6. Bake for 20-25 minutes until golden brown. Remove from the holders immediately and let cool. Then refrigerate for up to 3-4 days, and each morning microwave for 15 to 30 secs (depending on the microwave unit) the quantity you need for breakfast.

Cooking stuff, Part II

Today was my JBQ‘s birthday, so I made him a Paleo birthday cake (recipe, I substituted maple syrup with honey). It was the first such cake I had since I went Paleo, and the first one I ever made. I usually cook food pretty well, but I’m not great with desserts. This one turned out good, although we think the cake dough needed more honey.

Happy Birthday sweetie!

Last night I also made some almond-flax crackers. My JBQ, as a real French-man, he loves his cheese, so as we’re gluten-free in this house now, I’m making Paleo cheese crackers once a week. I added sesame seeds, finely chopped thyme & sage, oregano, and 1 TBspoon of olive oil to the base recipe. These came out great!

Shrimp & Citrus salad

We had this Paleo-friendly salad for lunch today. JBQ said that he hadn’t had this dish for many years (he used to have it in France), so I decided to try it out as our main dish (we had thinly-sliced smoked duck breast as an appetizer). It all came out really good.

Ingredients (for 2, 10gr of carbs per person)
* 10-12 large shrimp
* 1/2 of a cucumber
* 1/2 of a pomelo or a whole grapefruit
* 2-3 TBspoons of fresh chopped basil
* 2 heaping TBspoons of mayonnaise
* 1-2 TBspoons of lime or lemon juice (optional)
* Freshly cracked black pepper
* Salt to taste

Execution
1. Boil your shrimp in some boiling water for a few minutes. When done, put them in a colander and let lots of cold water run through them. Remove their shell and their vein on the back of their body. If you are using fresh, de-shelled and already-cooked shrimp, omit this step.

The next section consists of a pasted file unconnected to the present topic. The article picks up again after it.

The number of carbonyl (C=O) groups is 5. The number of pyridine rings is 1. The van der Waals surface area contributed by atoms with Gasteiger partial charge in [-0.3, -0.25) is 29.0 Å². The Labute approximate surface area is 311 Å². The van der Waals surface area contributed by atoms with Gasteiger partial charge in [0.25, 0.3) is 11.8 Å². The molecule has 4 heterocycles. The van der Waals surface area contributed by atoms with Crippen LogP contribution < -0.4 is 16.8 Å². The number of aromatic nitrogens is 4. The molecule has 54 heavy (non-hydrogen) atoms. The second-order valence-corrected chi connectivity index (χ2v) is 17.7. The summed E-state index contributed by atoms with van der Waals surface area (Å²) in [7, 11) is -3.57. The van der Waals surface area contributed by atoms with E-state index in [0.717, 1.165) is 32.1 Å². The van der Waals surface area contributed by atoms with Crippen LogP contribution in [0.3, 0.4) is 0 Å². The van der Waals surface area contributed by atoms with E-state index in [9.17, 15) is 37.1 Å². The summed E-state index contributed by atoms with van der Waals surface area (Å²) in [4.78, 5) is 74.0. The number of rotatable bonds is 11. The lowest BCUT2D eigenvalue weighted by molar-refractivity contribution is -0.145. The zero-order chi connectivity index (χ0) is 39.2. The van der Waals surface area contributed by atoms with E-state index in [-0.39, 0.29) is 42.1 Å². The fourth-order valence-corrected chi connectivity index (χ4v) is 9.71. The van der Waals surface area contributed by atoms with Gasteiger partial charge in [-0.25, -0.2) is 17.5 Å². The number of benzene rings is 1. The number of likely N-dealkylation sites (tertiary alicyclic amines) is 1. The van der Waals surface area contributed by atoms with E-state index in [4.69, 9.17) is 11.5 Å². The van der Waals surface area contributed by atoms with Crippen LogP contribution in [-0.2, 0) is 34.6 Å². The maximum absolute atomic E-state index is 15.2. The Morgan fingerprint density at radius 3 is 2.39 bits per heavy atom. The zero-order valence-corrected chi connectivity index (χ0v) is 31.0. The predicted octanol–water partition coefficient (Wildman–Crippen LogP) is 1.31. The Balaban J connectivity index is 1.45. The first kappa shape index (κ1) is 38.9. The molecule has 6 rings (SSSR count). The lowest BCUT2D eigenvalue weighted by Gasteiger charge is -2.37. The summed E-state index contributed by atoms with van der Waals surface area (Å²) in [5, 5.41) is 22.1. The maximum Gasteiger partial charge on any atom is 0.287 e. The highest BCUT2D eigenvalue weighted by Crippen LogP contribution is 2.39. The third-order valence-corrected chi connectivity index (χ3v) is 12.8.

2. Place the citrus on a steady surface and hold it from the top. Using a big knife cut the outer part of your citrus fruit from top to bottom, all around it (it’s ok if a bit of the fruit goes to waste using this method). Then cut it in the middle (height-wise), and remove the skin from each segment. Place the main fruit (without any skin) on a big salad bowl, in chunks.
3. Peel the cucumber, cut it in two length-wise, and then two more times (so you get 4 long segments). Run the knife through each of these segments to remove some of the seeds (you can eat these while you’re preparing the salad…). Slice the cucumber segments in 1/3″ slices.
4. Add the cooled shrimp in the salad bowl, the cucumber, and the chopped basil. Crack some black pepper, and add some salt. Taste a small bit of the citrus fruit. If the fruit is bitter, then you don’t need to add the lime juice. But if your fruit is rather sweet, then squeeze some lime or lemon juice (1 or 2 TBspoons depending on the sweetness of the main citrus).
5. Add the mayo (home-made is best, but if you must buy it, strive to find a full-fat one without additives that is made with real eggs and olive oil), and carefully mix everything well using a spoon. Add more mayo if required. Serve immediately and enjoy!

Cooking stuff


Beef bone marrow broth, slow-cooked for 12 hours!


Lactose-free, probiotic goat yoghurt, fermented for 20+ hours!

Gizzards & kohlrabi en-cocotte

If there’s one recipe that will make you love kohlrabi (γογγύλι), it’s this one. Who needs white potatoes when you have such sweet and soft kohlrabi? Personally, I absolutely loved this Paleo dish! Its secret is in the bone broth.

Ingredients (for 3-4)
* 1 lb (450 gr) duck or chicken gizzards
* 1/3 stick of butter or duck fat
* 1 Tbspoon of coconut oil
* 2 cups of bone broth
* 3 medium kohlrabi bulbs
* 1 medium carrot
* 1 pinch of thyme or oregano
* 1 Tbspoon of lemon juice
* Salt & pepper to taste

Execution
1. Wash the gizzards with lots of water. Cut them in smaller pieces. Place them in a deep cooking pot, along the butter and coconut oil. Stir a few times, and brown them for a few minutes under medium heat.
2. Add the bone broth, salt & pepper, and simmer in low heat for about an hour or so.
3. Peel the kohlrabi, wash it, and cut it in 1-inch pieces. Wash the carrot, cut it in half length-wise, and then slice it.
4. Add them in the cooking pot, sprinkle the thyme/oregano, and stir. If at this point more liquid is required, add some water. Cook for 30 minutes in low heat.
5. When the liquid has evaporated, you’re left with a somewhat thick sauce, and the kohlrabi is soft, the dish is ready. Turn off the heat, add the lemon juice, stir. Serve hot.